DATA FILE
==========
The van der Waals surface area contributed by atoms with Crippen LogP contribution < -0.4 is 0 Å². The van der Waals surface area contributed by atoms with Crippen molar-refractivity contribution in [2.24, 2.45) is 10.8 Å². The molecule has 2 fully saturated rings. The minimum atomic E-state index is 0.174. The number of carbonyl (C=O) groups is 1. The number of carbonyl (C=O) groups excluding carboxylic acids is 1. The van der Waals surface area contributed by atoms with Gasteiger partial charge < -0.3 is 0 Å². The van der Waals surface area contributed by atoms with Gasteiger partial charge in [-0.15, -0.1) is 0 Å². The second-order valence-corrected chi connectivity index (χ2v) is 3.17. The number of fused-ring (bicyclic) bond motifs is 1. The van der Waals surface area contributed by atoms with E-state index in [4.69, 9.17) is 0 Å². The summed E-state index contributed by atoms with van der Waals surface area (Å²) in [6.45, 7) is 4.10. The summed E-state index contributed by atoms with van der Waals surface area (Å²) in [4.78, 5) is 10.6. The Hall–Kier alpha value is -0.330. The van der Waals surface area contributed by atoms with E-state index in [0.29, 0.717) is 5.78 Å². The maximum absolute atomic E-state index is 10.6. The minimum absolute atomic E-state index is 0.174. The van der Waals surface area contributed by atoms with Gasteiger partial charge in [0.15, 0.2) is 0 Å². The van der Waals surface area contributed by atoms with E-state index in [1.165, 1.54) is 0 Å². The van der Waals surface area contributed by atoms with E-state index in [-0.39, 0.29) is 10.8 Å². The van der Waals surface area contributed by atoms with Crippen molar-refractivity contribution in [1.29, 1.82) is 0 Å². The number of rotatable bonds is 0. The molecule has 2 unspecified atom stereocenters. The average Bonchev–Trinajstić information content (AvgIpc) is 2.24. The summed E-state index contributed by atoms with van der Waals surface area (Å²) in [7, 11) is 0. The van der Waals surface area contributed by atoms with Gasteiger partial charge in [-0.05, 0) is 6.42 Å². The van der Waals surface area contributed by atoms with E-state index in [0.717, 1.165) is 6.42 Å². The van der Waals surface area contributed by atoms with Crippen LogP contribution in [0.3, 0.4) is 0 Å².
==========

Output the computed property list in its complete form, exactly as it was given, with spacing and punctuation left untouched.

The van der Waals surface area contributed by atoms with Crippen LogP contribution < -0.4 is 0 Å². The van der Waals surface area contributed by atoms with Crippen molar-refractivity contribution in [2.24, 2.45) is 10.8 Å². The molecule has 2 fully saturated rings. The minimum atomic E-state index is 0.174. The number of carbonyl (C=O) groups is 1. The number of carbonyl (C=O) groups excluding carboxylic acids is 1. The van der Waals surface area contributed by atoms with Gasteiger partial charge < -0.3 is 0 Å². The van der Waals surface area contributed by atoms with Gasteiger partial charge in [-0.15, -0.1) is 0 Å². The second-order valence-corrected chi connectivity index (χ2v) is 3.17. The number of fused-ring (bicyclic) bond motifs is 1. The van der Waals surface area contributed by atoms with E-state index in [4.69, 9.17) is 0 Å². The summed E-state index contributed by atoms with van der Waals surface area (Å²) in [6.45, 7) is 4.10. The summed E-state index contributed by atoms with van der Waals surface area (Å²) in [4.78, 5) is 10.6. The Hall–Kier alpha value is -0.330. The van der Waals surface area contributed by atoms with E-state index in [0.29, 0.717) is 5.78 Å². The maximum absolute atomic E-state index is 10.6. The minimum absolute atomic E-state index is 0.174. The van der Waals surface area contributed by atoms with Gasteiger partial charge in [0.15, 0.2) is 0 Å². The van der Waals surface area contributed by atoms with E-state index in [1.165, 1.54) is 0 Å². The van der Waals surface area contributed by atoms with E-state index in [-0.39, 0.29) is 10.8 Å². The van der Waals surface area contributed by atoms with Crippen molar-refractivity contribution in [1.29, 1.82) is 0 Å². The number of rotatable bonds is 0. The molecule has 2 unspecified atom stereocenters. The average Bonchev–Trinajstić information content (AvgIpc) is 2.24. The summed E-state index contributed by atoms with van der Waals surface area (Å²) in [7, 11) is 0. The van der Waals surface area contributed by atoms with Gasteiger partial charge in [-0.05, 0) is 6.42 Å². The van der Waals surface area contributed by atoms with E-state index in [0.717, 1.165) is 6.42 Å². The van der Waals surface area contributed by atoms with Crippen LogP contribution in [0.3, 0.4) is 0 Å².